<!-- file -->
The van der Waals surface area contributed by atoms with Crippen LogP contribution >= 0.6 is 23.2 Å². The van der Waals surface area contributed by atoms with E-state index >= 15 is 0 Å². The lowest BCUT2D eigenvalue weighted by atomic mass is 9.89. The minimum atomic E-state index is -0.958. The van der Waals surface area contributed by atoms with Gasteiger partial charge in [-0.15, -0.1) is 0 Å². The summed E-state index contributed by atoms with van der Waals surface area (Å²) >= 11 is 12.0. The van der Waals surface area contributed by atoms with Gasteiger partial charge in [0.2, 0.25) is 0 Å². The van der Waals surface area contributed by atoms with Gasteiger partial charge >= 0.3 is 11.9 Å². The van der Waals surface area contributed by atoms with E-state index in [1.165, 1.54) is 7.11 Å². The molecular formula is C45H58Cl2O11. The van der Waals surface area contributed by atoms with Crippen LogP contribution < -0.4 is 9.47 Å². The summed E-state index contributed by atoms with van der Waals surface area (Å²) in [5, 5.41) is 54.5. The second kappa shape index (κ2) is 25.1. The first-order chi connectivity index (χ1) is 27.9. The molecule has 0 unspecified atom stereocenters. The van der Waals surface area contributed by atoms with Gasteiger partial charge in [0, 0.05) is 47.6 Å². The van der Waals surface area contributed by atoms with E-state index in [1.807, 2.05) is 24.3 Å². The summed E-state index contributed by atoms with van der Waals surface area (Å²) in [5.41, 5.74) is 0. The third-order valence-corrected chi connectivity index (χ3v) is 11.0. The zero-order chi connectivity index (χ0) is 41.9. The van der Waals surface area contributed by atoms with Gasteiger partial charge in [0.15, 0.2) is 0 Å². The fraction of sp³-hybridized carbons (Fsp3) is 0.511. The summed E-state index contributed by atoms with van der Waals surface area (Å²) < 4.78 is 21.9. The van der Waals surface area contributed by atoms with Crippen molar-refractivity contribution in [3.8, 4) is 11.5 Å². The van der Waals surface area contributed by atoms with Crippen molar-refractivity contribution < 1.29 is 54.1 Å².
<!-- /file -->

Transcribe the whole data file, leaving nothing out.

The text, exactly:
The van der Waals surface area contributed by atoms with Crippen LogP contribution >= 0.6 is 23.2 Å². The van der Waals surface area contributed by atoms with E-state index >= 15 is 0 Å². The lowest BCUT2D eigenvalue weighted by atomic mass is 9.89. The minimum atomic E-state index is -0.958. The van der Waals surface area contributed by atoms with Gasteiger partial charge in [-0.15, -0.1) is 0 Å². The summed E-state index contributed by atoms with van der Waals surface area (Å²) >= 11 is 12.0. The van der Waals surface area contributed by atoms with Gasteiger partial charge in [0.2, 0.25) is 0 Å². The van der Waals surface area contributed by atoms with Gasteiger partial charge >= 0.3 is 11.9 Å². The van der Waals surface area contributed by atoms with E-state index in [1.165, 1.54) is 7.11 Å². The molecular formula is C45H58Cl2O11. The van der Waals surface area contributed by atoms with Crippen LogP contribution < -0.4 is 9.47 Å². The summed E-state index contributed by atoms with van der Waals surface area (Å²) in [5, 5.41) is 54.5. The second kappa shape index (κ2) is 25.1. The first-order chi connectivity index (χ1) is 27.9. The molecule has 0 unspecified atom stereocenters. The van der Waals surface area contributed by atoms with Gasteiger partial charge in [0, 0.05) is 47.6 Å². The van der Waals surface area contributed by atoms with E-state index in [1.807, 2.05) is 24.3 Å². The summed E-state index contributed by atoms with van der Waals surface area (Å²) in [5.41, 5.74) is 0. The third-order valence-corrected chi connectivity index (χ3v) is 11.0. The zero-order chi connectivity index (χ0) is 41.9. The van der Waals surface area contributed by atoms with Gasteiger partial charge in [0.15, 0.2) is 0 Å². The fraction of sp³-hybridized carbons (Fsp3) is 0.511. The summed E-state index contributed by atoms with van der Waals surface area (Å²) < 4.78 is 21.9. The van der Waals surface area contributed by atoms with Crippen molar-refractivity contribution in [3.8, 4) is 11.5 Å². The van der Waals surface area contributed by atoms with Crippen molar-refractivity contribution < 1.29 is 54.1 Å².